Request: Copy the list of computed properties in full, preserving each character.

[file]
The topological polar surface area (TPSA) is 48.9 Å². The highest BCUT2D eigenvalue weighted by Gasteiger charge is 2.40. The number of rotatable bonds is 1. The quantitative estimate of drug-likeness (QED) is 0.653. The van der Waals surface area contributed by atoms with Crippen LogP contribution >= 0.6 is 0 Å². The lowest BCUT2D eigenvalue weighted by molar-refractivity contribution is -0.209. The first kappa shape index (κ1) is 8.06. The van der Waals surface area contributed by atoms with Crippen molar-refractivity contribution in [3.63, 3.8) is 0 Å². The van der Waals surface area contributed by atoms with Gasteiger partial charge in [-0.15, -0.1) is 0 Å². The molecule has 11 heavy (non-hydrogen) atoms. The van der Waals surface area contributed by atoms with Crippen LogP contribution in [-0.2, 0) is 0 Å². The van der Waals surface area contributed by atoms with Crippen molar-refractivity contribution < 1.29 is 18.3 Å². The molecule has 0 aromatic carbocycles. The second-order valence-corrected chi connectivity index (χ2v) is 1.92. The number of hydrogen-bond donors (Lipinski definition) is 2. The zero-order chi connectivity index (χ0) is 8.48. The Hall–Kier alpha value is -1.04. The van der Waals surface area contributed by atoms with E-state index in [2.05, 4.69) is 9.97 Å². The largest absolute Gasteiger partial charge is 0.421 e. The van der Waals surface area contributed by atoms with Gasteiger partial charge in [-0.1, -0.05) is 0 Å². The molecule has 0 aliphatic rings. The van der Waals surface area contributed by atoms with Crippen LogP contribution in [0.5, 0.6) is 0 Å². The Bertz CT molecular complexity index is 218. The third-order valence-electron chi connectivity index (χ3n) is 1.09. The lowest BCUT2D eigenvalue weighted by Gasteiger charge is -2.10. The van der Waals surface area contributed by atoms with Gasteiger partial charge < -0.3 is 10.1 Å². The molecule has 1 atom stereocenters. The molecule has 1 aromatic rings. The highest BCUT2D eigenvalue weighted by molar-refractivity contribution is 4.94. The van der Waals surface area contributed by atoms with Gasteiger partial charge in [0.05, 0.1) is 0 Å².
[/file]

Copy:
The topological polar surface area (TPSA) is 48.9 Å². The highest BCUT2D eigenvalue weighted by Gasteiger charge is 2.40. The number of rotatable bonds is 1. The quantitative estimate of drug-likeness (QED) is 0.653. The van der Waals surface area contributed by atoms with Crippen LogP contribution >= 0.6 is 0 Å². The lowest BCUT2D eigenvalue weighted by molar-refractivity contribution is -0.209. The first kappa shape index (κ1) is 8.06. The van der Waals surface area contributed by atoms with Crippen molar-refractivity contribution in [3.63, 3.8) is 0 Å². The van der Waals surface area contributed by atoms with Gasteiger partial charge in [-0.15, -0.1) is 0 Å². The molecule has 11 heavy (non-hydrogen) atoms. The van der Waals surface area contributed by atoms with Crippen LogP contribution in [-0.2, 0) is 0 Å². The van der Waals surface area contributed by atoms with Crippen molar-refractivity contribution < 1.29 is 18.3 Å². The molecule has 0 aromatic carbocycles. The second-order valence-corrected chi connectivity index (χ2v) is 1.92. The number of hydrogen-bond donors (Lipinski definition) is 2. The zero-order chi connectivity index (χ0) is 8.48. The Hall–Kier alpha value is -1.04. The van der Waals surface area contributed by atoms with E-state index in [2.05, 4.69) is 9.97 Å². The largest absolute Gasteiger partial charge is 0.421 e. The van der Waals surface area contributed by atoms with Gasteiger partial charge in [-0.1, -0.05) is 0 Å². The molecule has 0 aliphatic rings. The van der Waals surface area contributed by atoms with Crippen LogP contribution in [0.5, 0.6) is 0 Å². The Bertz CT molecular complexity index is 218. The third-order valence-electron chi connectivity index (χ3n) is 1.09. The lowest BCUT2D eigenvalue weighted by Gasteiger charge is -2.10. The van der Waals surface area contributed by atoms with Gasteiger partial charge < -0.3 is 10.1 Å². The molecule has 1 atom stereocenters. The molecule has 1 aromatic rings. The highest BCUT2D eigenvalue weighted by molar-refractivity contribution is 4.94. The van der Waals surface area contributed by atoms with Gasteiger partial charge in [0.05, 0.1) is 0 Å².